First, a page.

Two cationic retention aids, A and B, were made by conventional gel polymerisation of 75% acrylamide with 25% by weight quaternary salt of diethylaminoethyl acrylate, A to an intrinsic viscosity of 8 dlg-1 and B to an intrinsic viscosity of 13 dlg-1. Both polymers had a solubility of less than 10 lumps per 1 g (polymer). They were then compared for performance on a commercial paper machine using a bleached kraft-pulp finish to produce the paper grades. Each retention aid was run for 30 days on the machine and yielded the following comparative data averaged for each 30 day period.
______________________________________ FIRST INTRINSIC POLYMER PASS MACHINEPOLY- VISCOSITY DOSE RETEN- SPEEDMER dl/g g/tonne TION % m/min______________________________________A 8.0 440 75.6 805B 13.0 350 75.7 859______________________________________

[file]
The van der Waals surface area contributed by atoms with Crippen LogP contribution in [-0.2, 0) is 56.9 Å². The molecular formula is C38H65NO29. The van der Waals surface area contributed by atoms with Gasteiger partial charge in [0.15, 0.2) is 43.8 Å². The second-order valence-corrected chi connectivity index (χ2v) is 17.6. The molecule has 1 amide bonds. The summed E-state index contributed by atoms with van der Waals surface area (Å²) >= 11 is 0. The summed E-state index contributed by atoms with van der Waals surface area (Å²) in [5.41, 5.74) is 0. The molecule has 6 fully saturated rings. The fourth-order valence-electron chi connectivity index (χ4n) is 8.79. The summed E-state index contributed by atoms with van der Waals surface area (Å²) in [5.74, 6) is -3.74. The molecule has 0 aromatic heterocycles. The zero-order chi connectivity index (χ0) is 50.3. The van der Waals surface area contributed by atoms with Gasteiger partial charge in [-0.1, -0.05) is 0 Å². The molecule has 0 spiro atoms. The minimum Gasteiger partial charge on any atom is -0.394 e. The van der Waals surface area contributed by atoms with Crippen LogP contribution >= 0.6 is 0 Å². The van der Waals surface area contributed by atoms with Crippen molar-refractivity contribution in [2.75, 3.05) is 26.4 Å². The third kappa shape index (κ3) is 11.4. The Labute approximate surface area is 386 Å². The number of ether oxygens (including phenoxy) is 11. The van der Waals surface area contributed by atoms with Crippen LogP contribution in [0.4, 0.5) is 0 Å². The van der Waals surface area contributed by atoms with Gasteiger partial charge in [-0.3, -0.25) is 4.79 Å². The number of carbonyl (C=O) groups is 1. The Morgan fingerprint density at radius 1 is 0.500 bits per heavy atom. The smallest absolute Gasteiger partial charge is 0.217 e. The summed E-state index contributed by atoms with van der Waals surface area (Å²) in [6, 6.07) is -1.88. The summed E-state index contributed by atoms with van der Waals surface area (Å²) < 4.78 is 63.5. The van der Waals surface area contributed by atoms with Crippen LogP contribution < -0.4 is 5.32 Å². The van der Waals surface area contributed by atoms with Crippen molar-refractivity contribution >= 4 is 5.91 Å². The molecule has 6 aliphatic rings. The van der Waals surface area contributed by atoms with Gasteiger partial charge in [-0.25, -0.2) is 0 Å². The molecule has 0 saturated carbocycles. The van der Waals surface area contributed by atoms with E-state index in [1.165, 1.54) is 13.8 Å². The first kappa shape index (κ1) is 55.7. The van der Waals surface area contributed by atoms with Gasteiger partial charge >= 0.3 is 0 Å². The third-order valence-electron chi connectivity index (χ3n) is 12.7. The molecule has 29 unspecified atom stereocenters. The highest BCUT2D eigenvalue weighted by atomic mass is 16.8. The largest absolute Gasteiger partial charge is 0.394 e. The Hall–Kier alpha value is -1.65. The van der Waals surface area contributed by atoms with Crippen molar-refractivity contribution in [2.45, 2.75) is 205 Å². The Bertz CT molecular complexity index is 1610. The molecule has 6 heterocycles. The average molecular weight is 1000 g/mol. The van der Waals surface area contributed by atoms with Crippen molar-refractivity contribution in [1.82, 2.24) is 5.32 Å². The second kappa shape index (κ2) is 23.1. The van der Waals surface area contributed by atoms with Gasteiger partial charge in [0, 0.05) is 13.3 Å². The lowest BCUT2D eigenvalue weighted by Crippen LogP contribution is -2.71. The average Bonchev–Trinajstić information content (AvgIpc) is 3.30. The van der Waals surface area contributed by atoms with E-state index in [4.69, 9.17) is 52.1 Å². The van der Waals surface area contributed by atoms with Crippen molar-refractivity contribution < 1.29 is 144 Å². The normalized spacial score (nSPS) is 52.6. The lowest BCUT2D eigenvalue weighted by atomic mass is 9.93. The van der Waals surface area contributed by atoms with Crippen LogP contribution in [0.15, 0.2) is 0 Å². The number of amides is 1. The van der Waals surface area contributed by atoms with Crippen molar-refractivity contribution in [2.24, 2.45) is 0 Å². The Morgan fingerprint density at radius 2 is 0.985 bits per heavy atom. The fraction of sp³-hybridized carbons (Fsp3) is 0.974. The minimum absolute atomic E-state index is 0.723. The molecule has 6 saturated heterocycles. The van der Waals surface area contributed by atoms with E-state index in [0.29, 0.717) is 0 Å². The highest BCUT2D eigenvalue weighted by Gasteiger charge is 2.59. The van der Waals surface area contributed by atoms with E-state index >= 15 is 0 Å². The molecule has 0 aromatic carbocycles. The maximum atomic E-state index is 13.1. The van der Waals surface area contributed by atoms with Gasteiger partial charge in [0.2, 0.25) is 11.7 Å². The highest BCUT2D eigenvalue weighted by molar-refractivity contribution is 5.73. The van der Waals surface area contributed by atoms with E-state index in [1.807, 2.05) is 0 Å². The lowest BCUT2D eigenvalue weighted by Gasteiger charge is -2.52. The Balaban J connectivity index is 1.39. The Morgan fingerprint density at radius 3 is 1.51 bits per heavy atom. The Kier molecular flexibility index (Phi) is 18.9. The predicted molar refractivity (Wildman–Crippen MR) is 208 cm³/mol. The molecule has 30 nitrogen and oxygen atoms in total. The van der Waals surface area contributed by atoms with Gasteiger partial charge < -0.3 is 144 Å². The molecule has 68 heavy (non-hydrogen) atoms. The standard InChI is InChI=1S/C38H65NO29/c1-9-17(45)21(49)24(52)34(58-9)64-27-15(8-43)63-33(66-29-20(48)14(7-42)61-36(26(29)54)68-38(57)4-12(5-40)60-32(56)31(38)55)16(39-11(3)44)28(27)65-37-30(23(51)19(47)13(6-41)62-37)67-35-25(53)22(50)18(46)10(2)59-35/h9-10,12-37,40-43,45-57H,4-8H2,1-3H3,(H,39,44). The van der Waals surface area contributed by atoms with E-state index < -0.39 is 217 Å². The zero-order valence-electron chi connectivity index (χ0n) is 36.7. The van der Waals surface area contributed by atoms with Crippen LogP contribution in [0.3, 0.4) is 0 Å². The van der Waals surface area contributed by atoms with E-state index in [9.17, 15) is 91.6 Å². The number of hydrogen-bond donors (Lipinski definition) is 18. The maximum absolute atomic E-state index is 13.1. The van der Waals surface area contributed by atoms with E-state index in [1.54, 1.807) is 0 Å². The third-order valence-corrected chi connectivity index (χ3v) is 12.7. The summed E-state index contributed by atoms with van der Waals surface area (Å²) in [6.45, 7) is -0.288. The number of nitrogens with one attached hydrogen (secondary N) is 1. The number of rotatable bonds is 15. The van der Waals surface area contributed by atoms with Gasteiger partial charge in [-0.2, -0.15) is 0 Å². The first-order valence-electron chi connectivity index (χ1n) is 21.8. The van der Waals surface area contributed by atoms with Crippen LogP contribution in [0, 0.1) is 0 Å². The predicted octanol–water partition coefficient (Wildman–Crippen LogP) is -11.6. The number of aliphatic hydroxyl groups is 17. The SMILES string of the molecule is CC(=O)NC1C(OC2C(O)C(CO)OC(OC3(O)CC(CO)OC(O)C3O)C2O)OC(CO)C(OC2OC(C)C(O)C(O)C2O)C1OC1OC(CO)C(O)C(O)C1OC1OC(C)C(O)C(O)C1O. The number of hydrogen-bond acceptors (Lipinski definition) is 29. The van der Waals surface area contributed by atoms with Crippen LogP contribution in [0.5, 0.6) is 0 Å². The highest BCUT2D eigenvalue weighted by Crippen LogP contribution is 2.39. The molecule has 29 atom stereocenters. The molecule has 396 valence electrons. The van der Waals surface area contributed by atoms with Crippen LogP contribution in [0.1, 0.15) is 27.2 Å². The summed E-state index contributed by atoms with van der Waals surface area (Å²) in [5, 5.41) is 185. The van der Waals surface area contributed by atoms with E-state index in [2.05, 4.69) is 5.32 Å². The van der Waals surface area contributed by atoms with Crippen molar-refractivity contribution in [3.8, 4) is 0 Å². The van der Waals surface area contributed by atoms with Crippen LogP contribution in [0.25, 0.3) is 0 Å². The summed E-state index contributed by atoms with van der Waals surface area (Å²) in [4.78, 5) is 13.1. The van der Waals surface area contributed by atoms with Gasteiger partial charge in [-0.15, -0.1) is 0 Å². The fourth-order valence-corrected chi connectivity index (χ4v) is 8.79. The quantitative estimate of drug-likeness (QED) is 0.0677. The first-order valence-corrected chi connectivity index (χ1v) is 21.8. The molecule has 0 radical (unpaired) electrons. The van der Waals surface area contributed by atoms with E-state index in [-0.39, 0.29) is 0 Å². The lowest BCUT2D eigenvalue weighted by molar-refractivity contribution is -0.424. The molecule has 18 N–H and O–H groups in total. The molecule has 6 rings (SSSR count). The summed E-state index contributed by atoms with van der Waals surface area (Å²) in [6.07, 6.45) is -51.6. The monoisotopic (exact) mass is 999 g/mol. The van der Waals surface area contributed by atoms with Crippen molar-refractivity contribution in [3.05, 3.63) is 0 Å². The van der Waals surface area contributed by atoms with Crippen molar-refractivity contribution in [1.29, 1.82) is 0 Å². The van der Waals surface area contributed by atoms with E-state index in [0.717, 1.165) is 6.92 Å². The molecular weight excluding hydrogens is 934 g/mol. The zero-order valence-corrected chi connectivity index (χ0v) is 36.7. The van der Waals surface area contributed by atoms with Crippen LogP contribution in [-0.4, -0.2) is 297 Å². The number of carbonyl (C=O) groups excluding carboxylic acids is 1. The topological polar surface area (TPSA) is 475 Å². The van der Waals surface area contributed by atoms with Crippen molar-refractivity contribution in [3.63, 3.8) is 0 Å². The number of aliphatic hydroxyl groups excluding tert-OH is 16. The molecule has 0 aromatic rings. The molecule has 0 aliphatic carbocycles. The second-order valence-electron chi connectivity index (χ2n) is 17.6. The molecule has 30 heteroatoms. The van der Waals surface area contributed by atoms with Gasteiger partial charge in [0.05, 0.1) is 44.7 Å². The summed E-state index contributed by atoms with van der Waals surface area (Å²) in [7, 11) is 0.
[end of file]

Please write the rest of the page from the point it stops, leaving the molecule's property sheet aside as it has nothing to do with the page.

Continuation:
This demonstrates improved machine speed at an equivalent retention level with a reduced retention aid dosage. No disadvantageous effect on sheet formation was observed with the high molecular weight retention aid.
To demonstrate the effect of shear on the composition at different molecular weights (IV) tests were carried out in the laboratory as follows. Polymers of different IV's in the range 4 to 17 dl/g were prepared by gel polymerisation of 75% acrylamide and 25% of the quaternary salt of diethylaminoethyl acrylate. All polymers had a solubility of less than 10 lumps per 1 g (polymer). Stock solutions of these polymers were made up for addition to the dilute paper stock. Shearing was carried out by placing the stock solution into a Brit jar mixer and running it at 1500 rpm for predetermined periods in the range 15-45 s.